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October 13, 2015

Mark Dantonio

East Lansing, Michigan

THE MODERATOR: We have head Coach Mark Dantonio here with us. We will have opening comments, and then we will take questions.

COACH DANTONIO: Thanks, guys. One thing before we get started, I wanted to recognize one thing that last weekend, because we did not have a press conference on Sunday night. I want to thank the Embassy Suites Hotel in Piscataway, New Jersey, the New Jersey Highway Patrol and the Rutgers police and also Academy buses, as well for helping deliver us safely to where we were going that evening.

I thought it was appropriate right now to lead with that. With that being said, big game this weekend, obviously, very, very impressed with UM in terms of what they've been doing on the field and playing outstanding defense, special teams, offensively as well. Obviously a big game, ninth game running here, so looking forward to the challenge, and I'll take some questions.

Q. Coach, I just want to get this out of the way. Your name has come up this -- Steve Spurrier's retirement at South Carolina, of course you played there --
COACH DANTONIO: First question, huh?

Q. Yeah, first question. Just get it out of the way. Can you talk about that --
COACH DANTONIO: Yeah, Coach Spurrier has had an outstanding career there; it's my alma mater, and we're here to talk about Michigan.

Q. Coach, so much has been made about this rivalry over the years. I know you like to downplay that stuff unless it has to come out. This game being the first time that you are going up against Harbaugh, you've heard that talk throughout the bowl game from last year all the way until now. How much more with you having the record that you have makes this game mean that much more to your guys, this year particularly?
COACH DANTONIO: I think these games are played one at a time. I got tremendous amount of respect for Coach Harbaugh, what he's accomplished in his career, and what he's accomplishing now, but these games are played one at a time. All I can tell you is every play -- every single play of every single game means something; it has its own life, I guess is what I would try and say, and as long as you keep it in that perspective, you've got a chance to win that one particular play.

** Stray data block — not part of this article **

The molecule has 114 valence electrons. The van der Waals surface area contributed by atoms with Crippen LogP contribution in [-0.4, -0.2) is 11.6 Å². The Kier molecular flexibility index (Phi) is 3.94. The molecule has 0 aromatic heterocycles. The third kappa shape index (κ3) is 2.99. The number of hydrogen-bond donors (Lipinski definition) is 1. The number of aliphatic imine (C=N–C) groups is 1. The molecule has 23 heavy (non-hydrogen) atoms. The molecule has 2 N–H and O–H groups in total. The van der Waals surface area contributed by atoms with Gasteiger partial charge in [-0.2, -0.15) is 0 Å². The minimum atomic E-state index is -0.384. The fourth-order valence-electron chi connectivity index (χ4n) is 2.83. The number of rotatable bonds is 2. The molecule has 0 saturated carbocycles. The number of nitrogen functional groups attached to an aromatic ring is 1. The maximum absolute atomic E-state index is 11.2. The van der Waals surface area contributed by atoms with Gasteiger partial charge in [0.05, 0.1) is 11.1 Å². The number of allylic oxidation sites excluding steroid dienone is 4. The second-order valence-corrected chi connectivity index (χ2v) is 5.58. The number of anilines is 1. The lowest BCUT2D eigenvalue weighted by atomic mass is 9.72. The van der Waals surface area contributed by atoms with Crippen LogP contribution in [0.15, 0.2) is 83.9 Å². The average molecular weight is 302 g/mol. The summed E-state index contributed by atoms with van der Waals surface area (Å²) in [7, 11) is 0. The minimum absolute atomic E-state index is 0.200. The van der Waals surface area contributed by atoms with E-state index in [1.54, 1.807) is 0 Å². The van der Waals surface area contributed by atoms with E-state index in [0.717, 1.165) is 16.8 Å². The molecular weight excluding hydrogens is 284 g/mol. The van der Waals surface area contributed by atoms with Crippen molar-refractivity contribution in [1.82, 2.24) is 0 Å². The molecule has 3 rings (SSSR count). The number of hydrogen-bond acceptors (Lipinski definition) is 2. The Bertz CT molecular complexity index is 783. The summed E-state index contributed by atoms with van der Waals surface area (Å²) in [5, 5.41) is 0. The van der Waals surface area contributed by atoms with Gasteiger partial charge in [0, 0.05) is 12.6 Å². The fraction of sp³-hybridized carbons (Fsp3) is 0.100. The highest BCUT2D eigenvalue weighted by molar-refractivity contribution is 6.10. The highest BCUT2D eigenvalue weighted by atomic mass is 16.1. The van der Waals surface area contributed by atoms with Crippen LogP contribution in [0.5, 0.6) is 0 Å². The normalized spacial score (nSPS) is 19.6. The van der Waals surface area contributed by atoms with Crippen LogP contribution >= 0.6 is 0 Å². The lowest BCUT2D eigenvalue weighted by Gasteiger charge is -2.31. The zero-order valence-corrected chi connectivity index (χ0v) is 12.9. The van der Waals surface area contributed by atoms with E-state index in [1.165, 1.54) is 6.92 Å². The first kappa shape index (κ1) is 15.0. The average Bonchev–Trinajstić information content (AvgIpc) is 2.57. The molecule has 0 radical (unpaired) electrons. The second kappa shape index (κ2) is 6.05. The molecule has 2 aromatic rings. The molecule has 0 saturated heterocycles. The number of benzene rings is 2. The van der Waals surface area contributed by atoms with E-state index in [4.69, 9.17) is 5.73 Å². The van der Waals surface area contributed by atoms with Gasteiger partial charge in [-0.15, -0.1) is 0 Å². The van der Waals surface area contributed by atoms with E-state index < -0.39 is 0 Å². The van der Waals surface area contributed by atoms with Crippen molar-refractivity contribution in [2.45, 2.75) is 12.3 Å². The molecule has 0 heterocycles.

To go beyond that or think beyond that or before that really serves no purpose right now for me. We've hung our hat on things, we're going to always try and do the best of our ability in everything that we do. This will be no exception.

Q. Mark, I'm sure you don't like the circumstance that has made you guys a bit of an underdog in this game because of injuries and whatnot, but is there something motivationalwise there, even though you're undefeated, you're an underdog in this game?
COACH DANTONIO: No, I don't -- I think you're only underdogs if you think you're underdogs, first of all, so it's what you think about things; it's not what, quite frankly, you write about things. It's what you think.

I will say Michigan is playing outstanding football right now, and we heed to play better at certain points and times, but we are undefeated, we've found a way to win football games; that's the bottom line. And every game -- again, every game is different as we move forward, and we're going to be excited to go down, and looking forward to the challenge and opportunity.

In regard to, I guess, injuries and things of that nature, you always have a plan; if so and so goes down, there is always a plan in place.